by Anton Shilov
12/01/2008 | 02:23 PM
Microsoft Corp. plans to introduce specially created software rasterization method that will emulate DirectX 10.1/10 hardware in Windows 7 operating system. The Windows Advanced Rasterization Platform (WARP) will allow to make it easier to implement graphics user interfaces (GUI) and use DirectX applications without appropriate graphics processing units (GPUs) inside.
“Our primary goal during WARP10 development was to produce a rasterizer that met or exceeded all the precision and conformance requirements of the Direct3D 10 and 10.1 specifications. We wanted to do this while achieving a high level or reliability and stability. If this rasterizer was going to be used as a fallback for when hardware was not functioning, it’s important that it worked in all scenarios, configurations and different types of machines,” Microsoft explained in a statement.
WARP10, a high speed, fully conformant software rasterizer that uses power of central processing units (CPUs) for graphics processing , is a new component that will be part of DirectX graphics technology in Windows 7. It is shipping in beta form in the November 2008 DirectX software development kit. Apart from Microsoft Windows 7 interface, the software DirectX emulation may also be useful for casual games, existing non-game applications, games and some other.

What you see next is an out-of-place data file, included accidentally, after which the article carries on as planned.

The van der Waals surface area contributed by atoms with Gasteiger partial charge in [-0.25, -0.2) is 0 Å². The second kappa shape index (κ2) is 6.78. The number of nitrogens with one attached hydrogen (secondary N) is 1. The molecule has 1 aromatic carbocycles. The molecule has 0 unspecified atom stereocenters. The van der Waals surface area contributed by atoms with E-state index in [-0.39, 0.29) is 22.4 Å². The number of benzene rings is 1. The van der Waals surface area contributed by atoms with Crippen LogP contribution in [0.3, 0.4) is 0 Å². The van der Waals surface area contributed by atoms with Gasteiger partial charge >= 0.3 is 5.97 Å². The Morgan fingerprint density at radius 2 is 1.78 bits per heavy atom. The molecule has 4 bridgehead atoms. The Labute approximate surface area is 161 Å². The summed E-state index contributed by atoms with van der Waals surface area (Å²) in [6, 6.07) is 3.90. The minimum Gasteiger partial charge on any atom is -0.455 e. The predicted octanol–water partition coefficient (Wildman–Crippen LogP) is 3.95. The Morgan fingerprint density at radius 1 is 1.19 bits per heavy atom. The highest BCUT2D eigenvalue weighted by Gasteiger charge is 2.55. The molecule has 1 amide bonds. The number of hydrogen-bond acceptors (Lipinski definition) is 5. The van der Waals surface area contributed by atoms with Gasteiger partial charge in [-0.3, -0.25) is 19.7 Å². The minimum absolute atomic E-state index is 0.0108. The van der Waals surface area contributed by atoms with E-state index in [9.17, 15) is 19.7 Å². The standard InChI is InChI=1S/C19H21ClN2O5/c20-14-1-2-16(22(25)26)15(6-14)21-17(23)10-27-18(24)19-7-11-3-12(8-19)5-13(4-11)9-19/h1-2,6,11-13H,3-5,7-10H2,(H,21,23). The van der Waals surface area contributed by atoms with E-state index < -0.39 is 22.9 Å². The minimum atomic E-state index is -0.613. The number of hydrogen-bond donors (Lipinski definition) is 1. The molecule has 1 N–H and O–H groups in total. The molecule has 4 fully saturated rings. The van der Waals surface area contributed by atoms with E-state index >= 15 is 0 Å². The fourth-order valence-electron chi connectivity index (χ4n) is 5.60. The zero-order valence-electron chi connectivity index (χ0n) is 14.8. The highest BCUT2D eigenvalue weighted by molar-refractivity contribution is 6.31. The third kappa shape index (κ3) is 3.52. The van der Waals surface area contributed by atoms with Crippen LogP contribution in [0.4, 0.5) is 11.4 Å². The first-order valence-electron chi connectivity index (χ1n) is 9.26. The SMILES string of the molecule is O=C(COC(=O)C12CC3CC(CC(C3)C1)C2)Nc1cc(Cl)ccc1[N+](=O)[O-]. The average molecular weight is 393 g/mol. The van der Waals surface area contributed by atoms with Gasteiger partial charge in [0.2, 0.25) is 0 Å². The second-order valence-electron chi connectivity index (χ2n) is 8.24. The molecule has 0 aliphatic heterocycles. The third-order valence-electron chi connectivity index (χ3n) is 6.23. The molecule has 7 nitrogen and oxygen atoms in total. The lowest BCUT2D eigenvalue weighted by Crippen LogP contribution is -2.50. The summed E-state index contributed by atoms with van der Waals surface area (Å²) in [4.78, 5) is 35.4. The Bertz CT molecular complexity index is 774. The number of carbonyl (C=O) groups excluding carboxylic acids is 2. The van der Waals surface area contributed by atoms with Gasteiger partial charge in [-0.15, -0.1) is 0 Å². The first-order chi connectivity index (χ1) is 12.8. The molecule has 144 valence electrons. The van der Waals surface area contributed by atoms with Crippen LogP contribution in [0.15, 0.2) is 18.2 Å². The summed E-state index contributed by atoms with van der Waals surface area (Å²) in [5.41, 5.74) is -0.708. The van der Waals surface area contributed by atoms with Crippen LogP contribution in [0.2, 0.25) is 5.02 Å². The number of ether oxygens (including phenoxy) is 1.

According to Microsoft, software developers will not have to tune up their applications for the WARP and that simulation will be completely seamless to end-user as well as software.
Microsoft Windows Vista can use graphics processors to render Aero interface and can also use CPU to draw Windows Basic interface. It is interesting to note that GPUs render more advanced interface quicker than microprocessor draws less sophisticated GUI. Moreover, when it comes to rendering of video games, software rendering proved its inefficiency compared to hardware-acceleration many years ago. Still, at least some developers hope that once central processing units acquire more cores and get even higher performance, software rendering will be back.
“We don’t see WARP10 as a replacement for graphics hardware, particularly as reasonably performing low end Direct3D 10 discrete hardware is now available for under $25. The goal of WARP10 was to allow applications to target Direct3D 10 level hardware without having significantly different code paths or testing requirements when running on hardware or when running in software,” Microsoft claims.